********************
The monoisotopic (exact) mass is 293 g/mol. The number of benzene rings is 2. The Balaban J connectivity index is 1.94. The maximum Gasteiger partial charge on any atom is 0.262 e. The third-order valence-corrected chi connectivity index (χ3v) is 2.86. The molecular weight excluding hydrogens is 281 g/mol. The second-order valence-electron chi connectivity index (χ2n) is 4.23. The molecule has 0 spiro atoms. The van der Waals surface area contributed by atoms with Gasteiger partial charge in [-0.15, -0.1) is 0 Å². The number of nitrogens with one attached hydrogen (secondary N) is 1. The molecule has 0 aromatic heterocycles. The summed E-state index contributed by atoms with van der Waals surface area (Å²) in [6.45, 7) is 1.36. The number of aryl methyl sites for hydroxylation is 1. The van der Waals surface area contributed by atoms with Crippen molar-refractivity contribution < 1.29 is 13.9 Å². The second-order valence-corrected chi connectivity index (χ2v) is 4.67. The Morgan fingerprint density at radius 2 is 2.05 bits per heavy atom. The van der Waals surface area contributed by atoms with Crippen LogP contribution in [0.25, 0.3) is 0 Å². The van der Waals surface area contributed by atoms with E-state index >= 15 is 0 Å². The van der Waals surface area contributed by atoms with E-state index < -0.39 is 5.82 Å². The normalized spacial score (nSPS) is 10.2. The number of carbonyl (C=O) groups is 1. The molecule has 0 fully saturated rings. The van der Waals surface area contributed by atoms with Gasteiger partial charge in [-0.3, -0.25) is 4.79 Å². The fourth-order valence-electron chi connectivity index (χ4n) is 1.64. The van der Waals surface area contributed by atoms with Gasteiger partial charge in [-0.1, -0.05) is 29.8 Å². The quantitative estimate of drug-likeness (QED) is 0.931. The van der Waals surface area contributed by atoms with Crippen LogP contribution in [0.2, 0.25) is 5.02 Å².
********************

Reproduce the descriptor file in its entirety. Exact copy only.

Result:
The monoisotopic (exact) mass is 293 g/mol. The number of benzene rings is 2. The Balaban J connectivity index is 1.94. The maximum Gasteiger partial charge on any atom is 0.262 e. The third-order valence-corrected chi connectivity index (χ3v) is 2.86. The molecular weight excluding hydrogens is 281 g/mol. The second-order valence-electron chi connectivity index (χ2n) is 4.23. The molecule has 0 spiro atoms. The van der Waals surface area contributed by atoms with Gasteiger partial charge in [-0.15, -0.1) is 0 Å². The number of nitrogens with one attached hydrogen (secondary N) is 1. The molecule has 0 aromatic heterocycles. The summed E-state index contributed by atoms with van der Waals surface area (Å²) in [6.45, 7) is 1.36. The number of aryl methyl sites for hydroxylation is 1. The van der Waals surface area contributed by atoms with Crippen molar-refractivity contribution < 1.29 is 13.9 Å². The second-order valence-corrected chi connectivity index (χ2v) is 4.67. The Morgan fingerprint density at radius 2 is 2.05 bits per heavy atom. The van der Waals surface area contributed by atoms with Crippen LogP contribution in [0.25, 0.3) is 0 Å². The van der Waals surface area contributed by atoms with E-state index >= 15 is 0 Å². The van der Waals surface area contributed by atoms with E-state index < -0.39 is 5.82 Å². The normalized spacial score (nSPS) is 10.2. The number of carbonyl (C=O) groups is 1. The molecule has 0 fully saturated rings. The van der Waals surface area contributed by atoms with Gasteiger partial charge in [-0.3, -0.25) is 4.79 Å². The fourth-order valence-electron chi connectivity index (χ4n) is 1.64. The van der Waals surface area contributed by atoms with Gasteiger partial charge in [-0.1, -0.05) is 29.8 Å². The quantitative estimate of drug-likeness (QED) is 0.931. The van der Waals surface area contributed by atoms with Crippen LogP contribution in [0.2, 0.25) is 5.02 Å².